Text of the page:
May 2019

It's a lazy afternoon

- by Alyson Shane


Toulouse is curled up on the couch

nestled in-between the cushions, shaped like a heart.

He's snoring, and his toes and tail are twitching

he's dreaming

his ears moving in his sleep.

I'm on the other couch, stretched out

enjoying the beam of sun on my feet 

watching his tummy rise and fall

fast and slow

then faster

listening to the sounds of the afternoon

cars and bikes and kids playing outside

coming through a window that's blissfully 

open

to the warm sunshine and refreshing breeze of spring.

I feel like my cat feels

happy, lazy

safe and warm

and though it's tempting to lie here

basking in this quiet moment

enjoying the feeling of calm

Toulouse just stretched out again

begging for me to pester him and wake him up

and give him a little payback for this morning.

 

It's busy in Wolseley

- by Alyson Shane


Image of these badass ladies + the Wolseley Elm via the U of M


It's busy in Wolseley

kids are getting picked up from daycare and preschool

or walking home from 

Balmoral Hall and Laura Secord

it smells like bread on Sherbrook and Wesminster

where people are waiting for the bus with their groceries

or tying their dogs up next to corner stores

next to houses with dragons on their lawns

next to houses with rainbow fences

along streets lined with

porches and sunrooms and front steps

covered in the shade 

of old Dutch elms that haven't succumbed to disease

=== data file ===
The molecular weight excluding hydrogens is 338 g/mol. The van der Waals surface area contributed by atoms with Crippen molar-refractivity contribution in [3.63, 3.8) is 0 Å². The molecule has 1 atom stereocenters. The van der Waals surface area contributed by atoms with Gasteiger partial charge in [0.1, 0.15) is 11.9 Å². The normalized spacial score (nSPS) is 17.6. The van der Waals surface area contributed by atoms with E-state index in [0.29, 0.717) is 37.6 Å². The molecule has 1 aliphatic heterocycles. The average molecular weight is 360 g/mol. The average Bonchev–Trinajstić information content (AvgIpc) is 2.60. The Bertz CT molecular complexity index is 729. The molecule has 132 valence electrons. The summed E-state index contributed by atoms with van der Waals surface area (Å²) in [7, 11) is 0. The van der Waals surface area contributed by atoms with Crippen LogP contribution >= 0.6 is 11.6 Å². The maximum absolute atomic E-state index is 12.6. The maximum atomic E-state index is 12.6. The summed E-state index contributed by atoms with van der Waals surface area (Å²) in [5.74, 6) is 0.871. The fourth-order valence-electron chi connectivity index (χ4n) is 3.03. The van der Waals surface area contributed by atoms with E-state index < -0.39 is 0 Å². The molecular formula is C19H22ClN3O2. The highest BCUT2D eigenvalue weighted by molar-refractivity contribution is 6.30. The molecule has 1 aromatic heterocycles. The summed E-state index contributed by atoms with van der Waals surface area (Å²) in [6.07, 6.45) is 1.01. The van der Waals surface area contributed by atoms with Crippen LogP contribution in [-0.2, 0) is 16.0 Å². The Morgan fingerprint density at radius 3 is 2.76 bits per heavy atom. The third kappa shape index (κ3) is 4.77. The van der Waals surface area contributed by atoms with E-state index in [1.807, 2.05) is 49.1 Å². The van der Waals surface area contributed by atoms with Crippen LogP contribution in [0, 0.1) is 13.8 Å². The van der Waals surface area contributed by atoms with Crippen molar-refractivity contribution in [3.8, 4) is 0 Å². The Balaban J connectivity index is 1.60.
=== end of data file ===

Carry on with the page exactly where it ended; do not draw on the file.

standing guard over busy streets

filled with Moms and Dads in SUVs

heading home to dinner or soccer practice or dance class

or cyclists on their bikes

in their helmets and backpacks and reflective gear

and I'm in the street on my bike

at a four-way intersection managed by a blinking red light

watching everyone 

turn 

and cross

and turn

and cross

waving at each other and smiling

and I'm waiting my turn 

breathing in deep

trying to remember

the smell of fresh produce from the co-op

mixing with incense from Prairie Sky Books

and how the haze of the early evening light

that filters through the budding leaves

turns everything to gold.

Tags: Winnipeg

 

The Story of Us

- by Alyson Shane


Our story started before we met. 

It started in the gyms and basements and concert halls where John played in his high school band, Sewing With Nancie. 

It started when I took a job working at a McDonalds so my mom wouldn't throw me out of the house every day with nowhere to go.

It started when John moved here at 18 after meeting a cute girl on a school band trip.

It started when I met Peter, my shift supervisor, who spoke with a lisp like Homestarrunner

(which I thought - and still do think - is super charming)

who offered to give me a lift home and put a Sewing With Nancie CD in the car stereo.

"I love this band" he told me "my friends and I used to carpool around from Windsor, to Brantford, to London, and all over to see these guys play."

It started when I was in Peter's car on the Perimeter Highway listening to lo-fi punk songs like Dave Stieb and grimy covers of Time After Time.

Then our story didn't pick up again for several years.

When we did finally meet it was several years later, at a baby shower for a mutual friend. What I remember most about that day was

the brown sweater vest John was wearing

how good the snacks were

how huge John's mouth is when he smiles

and how much he made me laugh.